Rockbridge County farm provides fresh hops for a special all-Virginia beer
“It’s neat to have that special brew," says Jason Oliver, the Brewmaster at Devils Backbone: "And you can only brew that one time a year.”
In the Devils Backbone Home Base, they’re working on a very limited run with very special ingredients.
“We love to use local ingredients when we can," Oliver says. "Case in point, we have our Virginia Farmhouse Ale in front of us. And this is a beer where we use all Virginia-grown barley, all Virginia hops, and Virginia honey.”
Those hops were hand picked, under a yellow tent by friends and family at a small Rockbridge County farm.
“We just like to get the whole thing," David Whipple, the owner, says when he explains the picking technique. "So we’re just coming at the stem and just pull it off.”
It’s a simple, but tedious process as is the growing of the hops themselves.
“I guess it’s a novelty," Whipple explains. "You’re not going to get rich. It’s a lot of work. It’s more of a passion.”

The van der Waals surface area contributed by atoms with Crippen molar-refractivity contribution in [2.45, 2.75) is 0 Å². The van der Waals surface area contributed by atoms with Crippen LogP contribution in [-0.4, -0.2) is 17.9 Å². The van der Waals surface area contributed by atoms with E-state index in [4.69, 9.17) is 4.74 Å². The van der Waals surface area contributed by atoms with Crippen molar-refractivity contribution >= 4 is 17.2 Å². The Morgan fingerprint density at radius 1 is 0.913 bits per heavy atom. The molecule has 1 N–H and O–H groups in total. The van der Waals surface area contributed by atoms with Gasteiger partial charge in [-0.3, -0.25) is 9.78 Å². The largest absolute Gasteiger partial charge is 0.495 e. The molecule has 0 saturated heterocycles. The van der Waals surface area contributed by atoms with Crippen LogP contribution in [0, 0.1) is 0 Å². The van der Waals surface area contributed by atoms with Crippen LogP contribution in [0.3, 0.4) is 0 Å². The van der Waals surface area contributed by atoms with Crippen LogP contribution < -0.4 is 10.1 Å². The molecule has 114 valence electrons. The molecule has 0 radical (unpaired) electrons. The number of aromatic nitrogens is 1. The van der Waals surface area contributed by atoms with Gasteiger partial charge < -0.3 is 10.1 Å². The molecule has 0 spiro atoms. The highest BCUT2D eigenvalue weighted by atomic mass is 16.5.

Retired neighbor Larry Smith is helping harvest too.
“Just have to see if it’s going to catch on," he thinks.."I guess somebody has to start. I’m glad he did. He’s a nice feller.’”
Whipple’s farm isn’t a living yet – he has a day job to pay the bills – but he loves growing his hops, and then running them, fresh off the vine, to the brewers.
“And the goal is to get them there within 24 hours,” Whipple says.
“Dave picks them, drives them over here, puts them in the cooler, and we use them right away,” says Oliver.
And into the vats they go. Fermentation is pretty quick, but then the beer ages for a couple weeks.
"When you’re using them fresh, you’re going to get a different characteristic," according to Oliver. "And you know it helps that it tastes really good, too.”